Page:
So you want to leave an argumentative comment on my text post.
Here are some things you need to understand before I even consider writing a serious response.
1. The purpose of anecdata.
Often I’ll use anecdata in a text post only to have some Supersleuth swan in to say that anecdata doesn’t prove anything. But when I use anecdata I am usually illustrating a concept, not proving the existence of a trend. So when I write about an instance of workplace discrimination I am not trying to prove that workplace discrimination is a pervasive problem (although it is); I’m giving one example of how that discrimination can manifest. Alternatively, I may use anecdata as justification for my own feelings and worries, e.g. how my firsthand experiences with sexual assault increase my sensitivity to certain types of boundary violating, but in those cases anecdata is sufficient support for the point.
2. There’s almost never a reason to whine “citation neeeeeeded.”
I don’t need a citation when writing about personal experience; I myself am a citation. I also don’t need a citation when referencing common knowledge, because this discourse community is my citation. Statistics, studies—those may need citations depending on the intended audience, but please remember that this is a blogging platform which encourages short text posts and ongoing conversations among people with shared knowledge and understanding. If I’m writing, say, an argument geared toward people who fundamentally disagree with my view, I may very well need citations—but if I fail to provide one then either provide one yourself or shut up. If you know the fact is incorrect I can only assume you have the sources to back it up, so by all means share. Otherwise you’re just lazy and hypocritical.
3. Not every conversation is an intro lecture, and that’s just fine.
I’m never going to get anything done if I spend every damn second catering to the least educated audience. Introductory sources exist, so go find them and stop trying to hijack posts that were never intended for you. You don’t personally have to understand something for it to be worthwhile and productive. I should not have to explain this.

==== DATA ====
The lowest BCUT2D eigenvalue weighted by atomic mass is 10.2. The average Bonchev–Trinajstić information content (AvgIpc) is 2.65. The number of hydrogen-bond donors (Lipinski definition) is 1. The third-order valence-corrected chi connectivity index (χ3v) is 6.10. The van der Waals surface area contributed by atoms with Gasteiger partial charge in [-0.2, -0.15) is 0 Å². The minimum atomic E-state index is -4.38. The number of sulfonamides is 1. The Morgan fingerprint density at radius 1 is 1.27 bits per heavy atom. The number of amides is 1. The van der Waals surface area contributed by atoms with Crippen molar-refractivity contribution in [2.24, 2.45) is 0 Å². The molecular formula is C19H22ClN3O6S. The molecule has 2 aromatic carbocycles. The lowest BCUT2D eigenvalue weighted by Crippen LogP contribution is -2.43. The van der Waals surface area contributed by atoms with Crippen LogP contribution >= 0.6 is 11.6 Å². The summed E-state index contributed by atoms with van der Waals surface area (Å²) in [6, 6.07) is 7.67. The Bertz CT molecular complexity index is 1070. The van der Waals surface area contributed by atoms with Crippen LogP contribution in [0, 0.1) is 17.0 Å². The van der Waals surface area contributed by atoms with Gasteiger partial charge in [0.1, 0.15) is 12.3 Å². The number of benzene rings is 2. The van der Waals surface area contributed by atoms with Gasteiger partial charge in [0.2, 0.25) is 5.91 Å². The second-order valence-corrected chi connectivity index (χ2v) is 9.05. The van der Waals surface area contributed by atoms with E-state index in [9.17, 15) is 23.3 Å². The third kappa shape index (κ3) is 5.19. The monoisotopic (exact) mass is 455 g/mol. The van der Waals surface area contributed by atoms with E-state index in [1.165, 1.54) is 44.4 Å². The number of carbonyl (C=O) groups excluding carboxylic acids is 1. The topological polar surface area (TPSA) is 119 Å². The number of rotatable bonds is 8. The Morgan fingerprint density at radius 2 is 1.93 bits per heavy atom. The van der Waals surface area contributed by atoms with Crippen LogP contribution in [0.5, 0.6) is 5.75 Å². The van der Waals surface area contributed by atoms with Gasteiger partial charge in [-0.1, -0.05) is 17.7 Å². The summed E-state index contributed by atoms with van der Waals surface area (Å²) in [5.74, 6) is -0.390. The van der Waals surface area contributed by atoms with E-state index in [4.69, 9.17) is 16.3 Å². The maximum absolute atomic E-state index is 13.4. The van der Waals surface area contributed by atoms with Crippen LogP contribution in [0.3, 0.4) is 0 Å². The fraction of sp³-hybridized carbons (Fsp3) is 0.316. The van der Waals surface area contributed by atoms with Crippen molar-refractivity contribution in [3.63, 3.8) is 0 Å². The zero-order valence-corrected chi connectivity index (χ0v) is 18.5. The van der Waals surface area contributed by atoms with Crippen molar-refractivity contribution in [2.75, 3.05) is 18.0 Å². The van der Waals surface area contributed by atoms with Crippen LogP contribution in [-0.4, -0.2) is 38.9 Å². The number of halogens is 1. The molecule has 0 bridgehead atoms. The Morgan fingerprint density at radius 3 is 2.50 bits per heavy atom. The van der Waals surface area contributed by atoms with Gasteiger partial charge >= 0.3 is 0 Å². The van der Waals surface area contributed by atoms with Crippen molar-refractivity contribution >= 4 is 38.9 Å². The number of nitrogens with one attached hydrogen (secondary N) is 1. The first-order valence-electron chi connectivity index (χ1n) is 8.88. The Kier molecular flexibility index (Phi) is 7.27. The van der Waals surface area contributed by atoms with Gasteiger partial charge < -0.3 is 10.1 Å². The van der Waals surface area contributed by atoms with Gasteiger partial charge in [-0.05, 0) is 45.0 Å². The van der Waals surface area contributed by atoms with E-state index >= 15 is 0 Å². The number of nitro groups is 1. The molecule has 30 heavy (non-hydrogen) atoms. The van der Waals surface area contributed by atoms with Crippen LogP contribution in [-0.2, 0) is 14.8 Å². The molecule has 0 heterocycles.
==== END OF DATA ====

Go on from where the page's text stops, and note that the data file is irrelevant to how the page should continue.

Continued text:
4. Informal fallacies have limited usefulness.
Part of the problem here is that the people who shout the names of informal fallacies in arguments rarely understand them. “Your argument included an insult against your opponent(s). GET OFF THE TRAIN, YOU’VE REACHED AD HOM CITY.” The other problem is that it’s usually a lazy approach to argumentation that doesn’t look at the argument holistically and tries to discredit the entire thing by identifying a problematic part. Plus it’s obnoxious. I’ve taught undergrads, I know they love learning informal fallacies, and I know it’s because they see them as shortcuts to automatic wins. But they’re wrong.
5. DEFINE YOUR TERMS, FOR THE LOVE OF GOD.
If you don’t know what my terminology means, ask. If you use those terms differently, define and justify your use. This is my territory, so you need to either accept my terms or provide a good reason for deviating.
6. Don’t make assumptions about my meaning.
Again: If you’re not sure what I mean by something, ask. Otherwise I’ll doubt your interest and sincerity, and you’ll look like a willfully ignorant jackass.
7. “Sure, that happened” is almost never a useful response.
If I was like, “In 1547, David Bowie invented Cheetos and distributed them to impoverished children throughout Paris,” maybe “Sure, that happened” would be appropriate. It’s a claim that you can refute with a basic understanding of history and biology. But if I’m all, “Yesterday I was walking down the street and this yucky dude asked me to sit on his face,” it would not be an appropriate response, and more importantly, it accomplishes nothing. You can’t prove that I’m lying, and unless I have video I can’t prove I’m not. We’re just wasting words, and that’s terrible.
8. Your interpretation of my post should have textual support.
Don’t accuse me of saying something shitty unless you have evidence. Duh.
That’s all for now, but I’ll update as I think of more.